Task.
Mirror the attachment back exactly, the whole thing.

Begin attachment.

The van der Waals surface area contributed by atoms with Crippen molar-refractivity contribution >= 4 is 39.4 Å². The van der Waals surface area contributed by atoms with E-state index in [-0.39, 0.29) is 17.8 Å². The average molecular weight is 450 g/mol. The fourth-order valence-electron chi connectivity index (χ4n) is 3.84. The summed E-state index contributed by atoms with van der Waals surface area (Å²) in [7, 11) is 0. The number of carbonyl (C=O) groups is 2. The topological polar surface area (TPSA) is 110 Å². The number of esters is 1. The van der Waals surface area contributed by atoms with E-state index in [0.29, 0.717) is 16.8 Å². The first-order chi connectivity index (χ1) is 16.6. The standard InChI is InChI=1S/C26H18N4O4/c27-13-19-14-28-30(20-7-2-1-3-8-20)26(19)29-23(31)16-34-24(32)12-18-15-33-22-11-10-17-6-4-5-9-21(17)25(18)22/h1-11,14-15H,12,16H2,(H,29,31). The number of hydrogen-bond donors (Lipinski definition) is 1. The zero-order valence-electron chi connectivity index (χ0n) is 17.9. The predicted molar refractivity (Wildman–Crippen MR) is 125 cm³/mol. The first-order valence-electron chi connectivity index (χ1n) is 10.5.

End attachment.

The van der Waals surface area contributed by atoms with Crippen molar-refractivity contribution >= 4 is 39.4 Å². The van der Waals surface area contributed by atoms with E-state index in [-0.39, 0.29) is 17.8 Å². The average molecular weight is 450 g/mol. The fourth-order valence-electron chi connectivity index (χ4n) is 3.84. The summed E-state index contributed by atoms with van der Waals surface area (Å²) in [7, 11) is 0. The number of carbonyl (C=O) groups is 2. The topological polar surface area (TPSA) is 110 Å². The number of esters is 1. The van der Waals surface area contributed by atoms with E-state index in [0.29, 0.717) is 16.8 Å². The first-order chi connectivity index (χ1) is 16.6. The standard InChI is InChI=1S/C26H18N4O4/c27-13-19-14-28-30(20-7-2-1-3-8-20)26(19)29-23(31)16-34-24(32)12-18-15-33-22-11-10-17-6-4-5-9-21(17)25(18)22/h1-11,14-15H,12,16H2,(H,29,31). The number of hydrogen-bond donors (Lipinski definition) is 1. The zero-order valence-electron chi connectivity index (χ0n) is 17.9. The predicted molar refractivity (Wildman–Crippen MR) is 125 cm³/mol. The first-order valence-electron chi connectivity index (χ1n) is 10.5.